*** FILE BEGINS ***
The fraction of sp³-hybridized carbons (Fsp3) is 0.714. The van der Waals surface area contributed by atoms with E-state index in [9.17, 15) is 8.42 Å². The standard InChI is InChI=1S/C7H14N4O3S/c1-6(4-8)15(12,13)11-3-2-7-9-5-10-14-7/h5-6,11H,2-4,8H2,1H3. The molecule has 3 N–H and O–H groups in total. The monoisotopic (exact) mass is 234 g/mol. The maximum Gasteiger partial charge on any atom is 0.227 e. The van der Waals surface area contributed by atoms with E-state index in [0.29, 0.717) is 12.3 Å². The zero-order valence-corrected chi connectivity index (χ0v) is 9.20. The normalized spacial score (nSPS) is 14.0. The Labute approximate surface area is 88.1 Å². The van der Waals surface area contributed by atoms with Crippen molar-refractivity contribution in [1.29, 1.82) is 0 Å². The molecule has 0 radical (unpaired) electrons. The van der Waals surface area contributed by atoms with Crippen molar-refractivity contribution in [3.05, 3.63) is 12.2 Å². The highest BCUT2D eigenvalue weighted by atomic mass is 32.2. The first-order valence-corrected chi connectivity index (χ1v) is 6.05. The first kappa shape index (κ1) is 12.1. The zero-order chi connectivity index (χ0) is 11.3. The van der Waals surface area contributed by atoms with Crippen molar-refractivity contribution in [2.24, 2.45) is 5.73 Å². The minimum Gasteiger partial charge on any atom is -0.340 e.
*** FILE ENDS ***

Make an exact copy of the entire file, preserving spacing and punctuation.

The fraction of sp³-hybridized carbons (Fsp3) is 0.714. The van der Waals surface area contributed by atoms with E-state index in [9.17, 15) is 8.42 Å². The standard InChI is InChI=1S/C7H14N4O3S/c1-6(4-8)15(12,13)11-3-2-7-9-5-10-14-7/h5-6,11H,2-4,8H2,1H3. The molecule has 3 N–H and O–H groups in total. The monoisotopic (exact) mass is 234 g/mol. The maximum Gasteiger partial charge on any atom is 0.227 e. The van der Waals surface area contributed by atoms with E-state index in [0.29, 0.717) is 12.3 Å². The zero-order valence-corrected chi connectivity index (χ0v) is 9.20. The normalized spacial score (nSPS) is 14.0. The Labute approximate surface area is 88.1 Å². The van der Waals surface area contributed by atoms with Crippen molar-refractivity contribution in [1.29, 1.82) is 0 Å². The molecule has 0 radical (unpaired) electrons. The van der Waals surface area contributed by atoms with Crippen molar-refractivity contribution in [3.05, 3.63) is 12.2 Å². The highest BCUT2D eigenvalue weighted by atomic mass is 32.2. The first-order valence-corrected chi connectivity index (χ1v) is 6.05. The first kappa shape index (κ1) is 12.1. The zero-order chi connectivity index (χ0) is 11.3. The van der Waals surface area contributed by atoms with Crippen molar-refractivity contribution in [2.24, 2.45) is 5.73 Å². The minimum Gasteiger partial charge on any atom is -0.340 e.